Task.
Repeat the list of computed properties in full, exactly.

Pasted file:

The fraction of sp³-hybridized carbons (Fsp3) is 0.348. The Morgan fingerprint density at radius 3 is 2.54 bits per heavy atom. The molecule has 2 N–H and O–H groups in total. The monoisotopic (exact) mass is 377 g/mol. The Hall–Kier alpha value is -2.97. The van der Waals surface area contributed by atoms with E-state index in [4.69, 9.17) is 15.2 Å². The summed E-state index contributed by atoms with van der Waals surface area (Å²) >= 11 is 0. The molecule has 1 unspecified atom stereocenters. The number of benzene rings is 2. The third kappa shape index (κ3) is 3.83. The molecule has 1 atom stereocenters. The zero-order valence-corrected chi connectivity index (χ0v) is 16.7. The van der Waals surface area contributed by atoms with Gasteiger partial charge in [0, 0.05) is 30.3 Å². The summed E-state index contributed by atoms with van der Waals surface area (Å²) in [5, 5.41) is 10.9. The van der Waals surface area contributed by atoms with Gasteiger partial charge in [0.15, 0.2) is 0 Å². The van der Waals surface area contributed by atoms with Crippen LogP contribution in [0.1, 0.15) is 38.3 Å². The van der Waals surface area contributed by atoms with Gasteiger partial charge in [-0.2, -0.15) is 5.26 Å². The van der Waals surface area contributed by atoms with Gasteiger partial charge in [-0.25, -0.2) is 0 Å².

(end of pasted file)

The fraction of sp³-hybridized carbons (Fsp3) is 0.348. The Morgan fingerprint density at radius 3 is 2.54 bits per heavy atom. The molecule has 2 N–H and O–H groups in total. The monoisotopic (exact) mass is 377 g/mol. The Hall–Kier alpha value is -2.97. The van der Waals surface area contributed by atoms with E-state index in [4.69, 9.17) is 15.2 Å². The summed E-state index contributed by atoms with van der Waals surface area (Å²) >= 11 is 0. The molecule has 1 unspecified atom stereocenters. The number of benzene rings is 2. The third kappa shape index (κ3) is 3.83. The molecule has 1 atom stereocenters. The zero-order valence-corrected chi connectivity index (χ0v) is 16.7. The van der Waals surface area contributed by atoms with Gasteiger partial charge in [0, 0.05) is 30.3 Å². The summed E-state index contributed by atoms with van der Waals surface area (Å²) in [5, 5.41) is 10.9. The van der Waals surface area contributed by atoms with Gasteiger partial charge in [0.15, 0.2) is 0 Å². The van der Waals surface area contributed by atoms with Crippen LogP contribution in [0.1, 0.15) is 38.3 Å². The van der Waals surface area contributed by atoms with Gasteiger partial charge in [-0.2, -0.15) is 5.26 Å². The van der Waals surface area contributed by atoms with Gasteiger partial charge in [-0.25, -0.2) is 0 Å².